It doesn’t seem to matter whether Donald Trump is in America or another country, he tends to overstate the facts or just make up his own.
Veterans Day prompted President Donald Trump and his administration to take stock of what’s been done to fix health care for those in uniform. They claimed more progress than has been made.
That tendency to overreach extended to trade and the economy as Trump visited Japan, South Korea, Japan and then Vietnam, where he told U.S. veterans of the Vietnam War that the Department of Veterans Affairs has made “amazing” strides and already “is a whole new place.”
His remarks and a White House account of progress at the VA did not acknowledge old problems that persist. For example, a key effort to improve waiting times by revamping the VA’s electronic medical record system may not be completed for eight more years — when Trump will be out of office.
A look at some statements about the VA and other topics arising from his travels and over the past week:
WHITE HOUSE statement Thursday: “President Trump announced that the Department of Veterans Affairs will adopt the same Electronic Health Record as the Department of Defense. VA’s adoption … will ultimately result in all patient data residing in one common system, enabling the immediate availability of service members’ medical records and seamless care between the departments.”
THE FACTS: While the administration did announce in June that it would overhaul the VA’s aging information technology system, VA Secretary David Shulkin admitted to Congress last month that the project to revamp electronic medical records won’t be completed for seven to eight years. The full costs of the project also are not known and have yet to be budgeted.
An upgraded IT system is central to the VA’s effort to reduce wait times for medical care as well as to fulfill Trump’s promise of increasing private care options for veterans. Under Shulkin’s plan to expand the Choice private-sector program, the VA would outsource more routine veterans’ care to private providers including MinuteClinics while treating more complex injuries. The success of that plan requires a seamless sharing of medical records not only with the Pentagon but also with private physicians, a capability the VA does not currently have.
Shulkin also has yet to negotiate pricing for the no-bid contract with the company that designed the Pentagon’s IT system, estimated to cost at least $16 billion. The big price tag has spurred bills in Congress to require regular updates from the VA on timeliness and cost projections, as well as risks such as breaches to patient privacy.
WHITE HOUSE: “President Trump signed the Veterans Appeals Improvement and Modernization Act of 2017, taking action to streamline the appeals process for disability compensation claims within the VA. More than 470,000 veterans are awaiting pending decisions regarding their appeals.”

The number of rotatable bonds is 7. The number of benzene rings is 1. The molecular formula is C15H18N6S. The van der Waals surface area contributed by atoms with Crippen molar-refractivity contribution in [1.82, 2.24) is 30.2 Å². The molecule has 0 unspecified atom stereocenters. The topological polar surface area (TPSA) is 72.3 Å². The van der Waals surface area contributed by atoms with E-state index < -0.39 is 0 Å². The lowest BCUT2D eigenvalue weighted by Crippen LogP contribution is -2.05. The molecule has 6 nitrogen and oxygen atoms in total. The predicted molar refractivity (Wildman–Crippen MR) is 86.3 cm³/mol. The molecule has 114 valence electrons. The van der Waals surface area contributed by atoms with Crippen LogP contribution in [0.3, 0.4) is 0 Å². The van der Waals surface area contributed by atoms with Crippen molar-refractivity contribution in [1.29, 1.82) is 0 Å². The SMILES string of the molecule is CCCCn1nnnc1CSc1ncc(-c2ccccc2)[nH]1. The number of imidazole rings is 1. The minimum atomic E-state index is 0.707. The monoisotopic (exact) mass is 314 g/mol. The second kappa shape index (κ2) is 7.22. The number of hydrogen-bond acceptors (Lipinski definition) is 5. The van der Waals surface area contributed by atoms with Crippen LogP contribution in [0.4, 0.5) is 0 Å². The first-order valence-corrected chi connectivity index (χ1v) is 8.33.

THE FACTS: Trump signed the bill in August, part of a bid to reduce a rapidly growing claims backlog, but its immediate impact is overstated, as it will not affect the 470,000 pending claims.
Under the legislation, veterans will be able to file “express” appeals if they waive their right to a hearing or the ability to submit new evidence.
While lawmakers hope the legislation ultimately could reduce average wait times to less than a year, it applies almost entirely to newly filed appeals.
Shulkin has said the VA would need Congress to approve an additional $800 million for “hiring surges” of additional appeals processors if the VA hoped to clear its current backlog within 10 years.
TRUMP: “Right now, our trade with Japan is not fair, and it’s not open, but I know it will be, soon. We want free and reciprocal trade, but right now our trade with Japan is not free, and it’s not reciprocal.” And: “Many millions of cars are sold by Japan into the United States, whereas virtually no cars go from the United States into Japan.” — remarks to business leaders in Tokyo on Monday.
THE FACTS: When Trump calls for reciprocity in Japan-U.S. trade, he might want to be careful what he wishes for.
With autos, for example, Japan places no tariff on fully assembled vehicles that are imported. But the U.S. has a 2.5 percent tariff on most imported vehicles — 25 percent on pickup trucks. That imbalance — or lack of reciprocity — favors the U.S.
It’s true U.S. vehicle sales in Japan pale in comparison with Japanese sales in the U.S. Detroit has long complained about regulations that stop U.S. carmakers from opening dealerships or selling cars in Japan. But there are other reasons for the disparity in the auto trade, as well. For example, Japan uses right-hand-drive vehicles; the U.S. mainly makes left-hand-drive vehicles in its domestic industry.
And Trump’s point about Japanese vehicles pouring into the U.S. is somewhat off the mark. Made-in-Japan vehicles are a distinct minority of the vehicles sold in the U.S. by Japanese automakers.
More than half the vehicles sold in the U.S. by Japanese manufacturers are built in the U.S., says the Japan Automobile Manufacturers Association. Three-quarters of them are built in North America.
WILBUR ROSS, U.S. commerce secretary: “Today’s signings are a good example of how we can productively build up our bilateral trade.” — remarks Thursday in Beijing.
XI JINPING, China’s president: “During this visit, the two sides signed over $250 billion U.S. of commercial deals and two-way investment agreements.” — remarks Thursday in Beijing.
THE FACTS: Papers signed in China during Trump’s visit were largely a packaging of previously worked-out deals, tentative investments, statements of intent and extensions of business with existing Chinese customers, with some new orders. They do not point to a turnaround in deep-seated trade tensions between China and the U.S.